Being visible in this manner is being vulnerable; it means being an object and needing to offer up intense, personal details in order to obtain the right to exist in public space
When someone stops a trans person from using a particular bathroom, it’s easy to see how that’s transphobic. But cis people often have unknown and invisible conditions that govern the nature of their public space, including their cyberspace. While some areas online like 4chan and Reddit are known discriminatory grounds for those who are different, that feminist Facebook group still had conditions as well: trans people were definitely allowed, but they needed to be visible — in other words, they needed to tell their story, which was effectively amounting to asking why they were here.Trans women have notoriously been singled out in feminist or LGB groups as vulnerable targets, and often told to offer up their stories or be barred membership.
The transgender autobiography, as a genre, has always been about explaining the ‘why’ of transgender existence. As UK writer Jay Prosser has noted in his research, though, those memoirs are often heavily influenced by the doctor’s narrative of transition. In order to perform the surgery, doctors need a motive behind the action, so transgender people must become “arch storytellers” and concoct a narrative that will satisfy doctors. There is an inherent risk in this form of storytelling: if the trans person doesn’t get the ‘right’ story, and anticipate their ideal (cisgender) audience, their procedure will be taken away.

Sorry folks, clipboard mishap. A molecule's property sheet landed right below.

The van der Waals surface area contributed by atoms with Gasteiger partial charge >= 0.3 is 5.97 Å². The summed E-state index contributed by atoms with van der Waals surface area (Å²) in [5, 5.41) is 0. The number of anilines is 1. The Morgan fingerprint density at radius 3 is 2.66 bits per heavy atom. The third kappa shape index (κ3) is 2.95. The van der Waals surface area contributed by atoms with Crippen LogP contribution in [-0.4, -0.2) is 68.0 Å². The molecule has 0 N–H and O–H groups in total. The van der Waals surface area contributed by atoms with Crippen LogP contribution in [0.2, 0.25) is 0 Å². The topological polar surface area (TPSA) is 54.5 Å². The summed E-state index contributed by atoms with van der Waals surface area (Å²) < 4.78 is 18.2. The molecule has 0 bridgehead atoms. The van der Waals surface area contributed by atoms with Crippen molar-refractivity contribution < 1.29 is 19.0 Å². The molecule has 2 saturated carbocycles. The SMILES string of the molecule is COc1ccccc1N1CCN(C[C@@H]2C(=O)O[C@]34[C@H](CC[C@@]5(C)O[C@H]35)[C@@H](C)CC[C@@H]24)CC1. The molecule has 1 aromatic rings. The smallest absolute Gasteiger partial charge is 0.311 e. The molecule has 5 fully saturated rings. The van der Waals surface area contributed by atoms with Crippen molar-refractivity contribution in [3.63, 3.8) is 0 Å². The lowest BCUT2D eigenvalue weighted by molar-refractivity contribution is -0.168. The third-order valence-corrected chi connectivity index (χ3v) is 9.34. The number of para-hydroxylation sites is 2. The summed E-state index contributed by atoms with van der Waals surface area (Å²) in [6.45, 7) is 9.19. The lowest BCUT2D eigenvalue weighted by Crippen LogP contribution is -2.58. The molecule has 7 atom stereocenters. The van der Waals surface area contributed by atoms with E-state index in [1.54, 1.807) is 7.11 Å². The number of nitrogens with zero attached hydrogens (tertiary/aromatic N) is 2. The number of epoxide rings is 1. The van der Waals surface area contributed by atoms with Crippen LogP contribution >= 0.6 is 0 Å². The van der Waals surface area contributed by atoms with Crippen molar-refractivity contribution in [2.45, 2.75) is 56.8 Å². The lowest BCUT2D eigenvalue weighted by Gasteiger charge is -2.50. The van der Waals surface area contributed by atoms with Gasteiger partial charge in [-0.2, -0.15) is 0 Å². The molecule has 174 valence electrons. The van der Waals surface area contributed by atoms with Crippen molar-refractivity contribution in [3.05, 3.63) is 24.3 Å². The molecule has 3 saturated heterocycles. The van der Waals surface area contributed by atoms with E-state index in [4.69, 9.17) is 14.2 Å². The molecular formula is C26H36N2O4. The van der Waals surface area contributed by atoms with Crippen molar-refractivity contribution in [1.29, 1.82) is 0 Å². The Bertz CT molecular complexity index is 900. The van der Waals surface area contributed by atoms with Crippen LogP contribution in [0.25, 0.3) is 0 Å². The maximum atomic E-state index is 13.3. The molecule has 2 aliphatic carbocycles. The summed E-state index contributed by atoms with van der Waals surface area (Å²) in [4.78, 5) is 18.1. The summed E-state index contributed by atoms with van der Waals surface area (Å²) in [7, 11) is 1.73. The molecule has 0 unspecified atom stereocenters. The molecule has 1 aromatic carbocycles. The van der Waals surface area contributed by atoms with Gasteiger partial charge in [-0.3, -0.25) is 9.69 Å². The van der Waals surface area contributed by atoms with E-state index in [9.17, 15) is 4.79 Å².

Finding the ‘right’ story doesn’t stop once the doctor has approved surgery. As Prosser notes, the structure of the ‘approved’ story has been embedded into the memoir genre itself, and can even be seen with more modern examples like Chaz Bono’s work Transition. Even Caitlyn Jenner’s transition served the same function as the earlier memoirs: to explain herself and her existence, both before and after surgery.
Now, thanks to “the transgender tipping point” and media attention, everyday transgender people have become minor celebrities for telling their stories. And, again, while having visibility is an important part of empathy and understanding, especially when the US has a president so obsessed with taking away their already precarious rights, the newfound visibility for trans people is coded with the same pitfalls as it was in the doctor’s office 70 years ago. If transgender people don’t become the ‘right’ type of man or woman, they will not be recognised. Since trans people inhabit an identity that is contextual based on whether or not people get it right for them (through pronouns, name choices, and the like), they are always vulnerable in a cisgender society. So when a trans person doesn’t ‘pass’ by cisgender standards, their autobiography is the next thing they can count on as a plea to exist and take up public space.